The FTSE/ASE 20 index for blue chip and heavy traded stocks rose 0.75 percent, the FTSE/ASE MID 40 index ended 1.14 percent higher and the FTSE/ASE SmallCap 80 index eased 0.94 percent.

    Broadly, advancers led decliners by 212 to 97 with another 45 issues unchanged.

    The most heavily traded stocks in value were Football Pools, Informatics, Hellenic Telecommunications Organization, Lantec and Techniki Olympiaki.

    Derivatives Market Close: Turnover at 50.9 mln euros Thursday

    Equity Index Futures:

  • FTSE/ASE-20 (high cap): At discount

  • Underlying Index: +0.75 percent

  • FTSE/ASE-40 (medium cap): Close to fair value

  • Underlying Index: +1.14 percent

    Stock Futures:

  • Most Active Contract (volume): Hellenic Telecommunications Organization(59)

    Day's Market Turnover: 50.9 mln euros

    Bond Market Close: Sellers match buyers on Thursday

    Greek Benchmark 10-Year Bond

  • Yield: 4.83 pct

  • Spread over German bund: 29 bps

  • Day's Market Turnover: 2.05 bln euros

  • Most Active Bond: 10-yr, (210 mln euros)

    Visiting EU Commissioner praises Athens' Olympics preparation

    Visiting European Commissioner Viviane Reding on Thursday expressed satisfaction with the preparations in Athens for the 2004 Olympics, after a meeting with Olympics Organizing Committee (ATHOC) chairwoman Gianna Angelopoulos-Daskalaki at ATHOC's headquarters.

    In statements after the meeting, Reding and the head of ATHOC particularly stressed the European dimension of the Games, which will be the first to take place in the EU after the introduction of the euro.

    Reding, who is responsible for educational and cultural issues, praised ATHOC and the Greek education ministry for the idea of introducing Olympic education in schools, while announcing that close cooperation already existed between EU ministers to introduce European school children to Olympic ideals and volunteerism.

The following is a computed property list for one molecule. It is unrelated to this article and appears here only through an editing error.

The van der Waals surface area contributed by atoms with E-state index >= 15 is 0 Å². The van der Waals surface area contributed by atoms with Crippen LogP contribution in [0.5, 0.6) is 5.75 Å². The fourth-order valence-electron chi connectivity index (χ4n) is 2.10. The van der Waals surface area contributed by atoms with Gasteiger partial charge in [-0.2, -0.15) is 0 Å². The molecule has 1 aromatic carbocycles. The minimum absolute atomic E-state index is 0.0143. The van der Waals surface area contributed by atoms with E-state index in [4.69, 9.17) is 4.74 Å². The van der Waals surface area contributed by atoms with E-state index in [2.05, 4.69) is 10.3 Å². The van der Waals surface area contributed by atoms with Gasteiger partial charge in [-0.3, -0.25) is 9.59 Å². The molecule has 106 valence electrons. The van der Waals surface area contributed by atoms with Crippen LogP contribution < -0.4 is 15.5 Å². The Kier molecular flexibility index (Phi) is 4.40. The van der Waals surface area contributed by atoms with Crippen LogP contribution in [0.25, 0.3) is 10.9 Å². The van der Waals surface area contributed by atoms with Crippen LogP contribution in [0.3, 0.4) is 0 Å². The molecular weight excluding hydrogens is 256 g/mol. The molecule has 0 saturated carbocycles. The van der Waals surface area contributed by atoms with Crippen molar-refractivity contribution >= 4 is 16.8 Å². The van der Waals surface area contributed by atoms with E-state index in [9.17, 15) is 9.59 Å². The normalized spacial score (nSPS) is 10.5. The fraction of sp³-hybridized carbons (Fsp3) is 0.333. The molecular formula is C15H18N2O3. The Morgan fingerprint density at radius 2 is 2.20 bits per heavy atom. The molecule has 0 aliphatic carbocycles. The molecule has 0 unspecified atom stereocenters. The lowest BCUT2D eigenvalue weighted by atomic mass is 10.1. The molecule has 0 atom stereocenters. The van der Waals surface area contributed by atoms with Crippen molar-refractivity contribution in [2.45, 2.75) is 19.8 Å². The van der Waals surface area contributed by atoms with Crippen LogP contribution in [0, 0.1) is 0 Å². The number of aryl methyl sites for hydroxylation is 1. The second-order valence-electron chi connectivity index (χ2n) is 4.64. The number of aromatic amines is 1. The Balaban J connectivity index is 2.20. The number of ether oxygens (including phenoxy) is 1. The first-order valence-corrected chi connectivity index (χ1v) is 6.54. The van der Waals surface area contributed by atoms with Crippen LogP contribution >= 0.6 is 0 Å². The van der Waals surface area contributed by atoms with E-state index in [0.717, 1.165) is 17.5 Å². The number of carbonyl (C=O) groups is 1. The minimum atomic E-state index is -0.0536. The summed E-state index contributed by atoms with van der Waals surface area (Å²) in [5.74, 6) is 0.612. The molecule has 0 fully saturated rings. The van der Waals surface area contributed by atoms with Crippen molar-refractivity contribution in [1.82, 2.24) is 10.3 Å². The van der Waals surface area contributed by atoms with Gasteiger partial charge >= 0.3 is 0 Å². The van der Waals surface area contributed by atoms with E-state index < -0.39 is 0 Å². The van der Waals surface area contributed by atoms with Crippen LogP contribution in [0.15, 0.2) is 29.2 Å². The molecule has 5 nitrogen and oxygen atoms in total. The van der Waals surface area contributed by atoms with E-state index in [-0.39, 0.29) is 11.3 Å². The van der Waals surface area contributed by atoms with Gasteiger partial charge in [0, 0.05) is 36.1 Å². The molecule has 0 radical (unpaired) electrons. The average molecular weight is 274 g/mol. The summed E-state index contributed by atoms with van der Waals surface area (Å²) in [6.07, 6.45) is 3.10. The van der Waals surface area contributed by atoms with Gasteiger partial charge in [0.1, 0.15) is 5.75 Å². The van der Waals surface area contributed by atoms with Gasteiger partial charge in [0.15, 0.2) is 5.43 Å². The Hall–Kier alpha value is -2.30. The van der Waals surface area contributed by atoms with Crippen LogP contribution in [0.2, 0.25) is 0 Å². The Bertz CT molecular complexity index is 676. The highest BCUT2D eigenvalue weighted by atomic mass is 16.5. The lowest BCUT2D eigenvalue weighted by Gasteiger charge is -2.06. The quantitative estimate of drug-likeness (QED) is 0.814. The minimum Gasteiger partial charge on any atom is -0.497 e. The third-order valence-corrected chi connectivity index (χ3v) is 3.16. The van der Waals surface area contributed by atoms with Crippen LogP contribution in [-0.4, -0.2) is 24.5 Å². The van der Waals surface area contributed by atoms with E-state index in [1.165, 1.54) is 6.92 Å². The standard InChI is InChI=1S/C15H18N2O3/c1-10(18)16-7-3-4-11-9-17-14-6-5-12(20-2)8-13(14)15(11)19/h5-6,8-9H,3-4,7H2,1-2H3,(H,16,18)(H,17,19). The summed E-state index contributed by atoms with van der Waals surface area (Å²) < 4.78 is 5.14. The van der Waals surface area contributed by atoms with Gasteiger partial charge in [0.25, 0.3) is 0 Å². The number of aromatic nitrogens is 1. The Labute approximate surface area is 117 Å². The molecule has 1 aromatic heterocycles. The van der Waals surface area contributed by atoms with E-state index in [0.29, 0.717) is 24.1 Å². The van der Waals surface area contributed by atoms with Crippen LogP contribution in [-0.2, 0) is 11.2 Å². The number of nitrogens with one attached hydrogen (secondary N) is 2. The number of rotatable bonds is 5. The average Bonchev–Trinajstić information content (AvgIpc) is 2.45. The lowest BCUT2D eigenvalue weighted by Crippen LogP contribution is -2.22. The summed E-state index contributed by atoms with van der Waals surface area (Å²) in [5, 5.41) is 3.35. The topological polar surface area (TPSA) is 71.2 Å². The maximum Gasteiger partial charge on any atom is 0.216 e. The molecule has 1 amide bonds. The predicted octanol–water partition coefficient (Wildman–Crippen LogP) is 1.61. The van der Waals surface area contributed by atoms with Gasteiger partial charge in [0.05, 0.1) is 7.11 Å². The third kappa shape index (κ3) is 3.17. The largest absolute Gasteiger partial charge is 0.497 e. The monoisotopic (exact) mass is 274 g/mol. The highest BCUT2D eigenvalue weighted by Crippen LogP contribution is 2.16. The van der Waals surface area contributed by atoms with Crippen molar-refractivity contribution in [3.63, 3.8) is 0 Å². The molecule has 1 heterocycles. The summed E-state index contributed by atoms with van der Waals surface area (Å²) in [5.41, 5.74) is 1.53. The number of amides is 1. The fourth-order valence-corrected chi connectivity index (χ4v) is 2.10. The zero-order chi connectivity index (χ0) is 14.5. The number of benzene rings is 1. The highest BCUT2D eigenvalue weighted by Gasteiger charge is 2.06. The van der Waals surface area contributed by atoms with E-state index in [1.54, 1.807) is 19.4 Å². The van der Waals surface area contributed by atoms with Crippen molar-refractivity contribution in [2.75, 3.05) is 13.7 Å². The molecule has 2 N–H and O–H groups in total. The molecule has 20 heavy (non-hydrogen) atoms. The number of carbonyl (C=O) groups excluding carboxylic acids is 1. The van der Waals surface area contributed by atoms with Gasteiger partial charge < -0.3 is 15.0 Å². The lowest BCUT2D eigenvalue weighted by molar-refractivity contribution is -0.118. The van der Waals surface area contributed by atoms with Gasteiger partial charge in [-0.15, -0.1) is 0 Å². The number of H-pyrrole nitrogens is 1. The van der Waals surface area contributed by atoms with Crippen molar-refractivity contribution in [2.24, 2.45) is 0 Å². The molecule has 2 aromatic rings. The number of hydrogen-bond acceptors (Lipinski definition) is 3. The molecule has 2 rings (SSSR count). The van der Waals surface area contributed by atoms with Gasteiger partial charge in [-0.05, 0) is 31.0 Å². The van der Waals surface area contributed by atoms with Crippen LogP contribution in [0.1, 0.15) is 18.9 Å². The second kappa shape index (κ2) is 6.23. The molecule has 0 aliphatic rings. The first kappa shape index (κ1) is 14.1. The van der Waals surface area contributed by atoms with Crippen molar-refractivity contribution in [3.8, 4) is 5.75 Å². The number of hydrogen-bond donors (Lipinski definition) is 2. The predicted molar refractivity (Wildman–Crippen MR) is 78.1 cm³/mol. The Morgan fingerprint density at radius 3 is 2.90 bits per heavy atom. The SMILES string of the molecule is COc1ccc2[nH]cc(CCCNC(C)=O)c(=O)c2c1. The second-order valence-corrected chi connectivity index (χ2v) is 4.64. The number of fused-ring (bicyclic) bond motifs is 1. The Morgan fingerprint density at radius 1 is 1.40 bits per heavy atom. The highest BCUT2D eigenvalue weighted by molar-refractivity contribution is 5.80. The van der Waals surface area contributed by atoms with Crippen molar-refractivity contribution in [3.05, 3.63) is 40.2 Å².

On her part, Angelopoulos stressed the European character of the Games and stressed that there were two pilot programs for Olympic education, while noting that the Olympic flame would pass through all European capitals.

    [15] Athens Press Association opposes content of ethics code

    Athens, 01/11/2002 (ANA)

    The Athens Press Association (ESHEA), in an announcement on Thursday, expresses disagreement with the content and the decision to draw up a code of ethics by the National Radio and Television Council.

    Instead of the preparation of a code, ESHEA places priority on the granting of operation licenses, believing that what is urgent is the start to a public social dialogue on media ethics.

    ESHEA termed the code of ethics ''the result of an unfortunate process of wording and completion which has placed its seal on the code's very text.''

    Gov't spokesman criticizes opposition to media ethics code: Government spokesman Christos Protopapas said on Thursday the position observed on the media ethics code by those who criticize the method of news coverage, on the one hand, and on the other hand distance themselves or deplore when the time for decisions come is profoundly hypocritical.

    Protopapas, who was replying to a relevant question, said there were cases of offending children's rights, as well as ''trials'' and ''convictions'' by television channels.

    [16] Two Greek films at Washington's European Union film showcase

    WASHINGTON 01/11/2002 (ANA - Ath. Ellis)

    Two Greek films are featured in the European Union film showcase this year held at the Kennedy Center in Washington DC.

    Georgios Vizeynos’ “The Only Journey of his Life” directed by Lakis Papastathis and with Ilias Logothetis in the role of writer and Olga Malea’s box office record breaker “Risotto” represent Greece’s participation in this year’s European Union film festival organized for the 20th consecutive year by Washington’s American Film Institute.

    The same as in the previous years, organizers said they believed the Greek films will once more attract large numbers of cinephiles.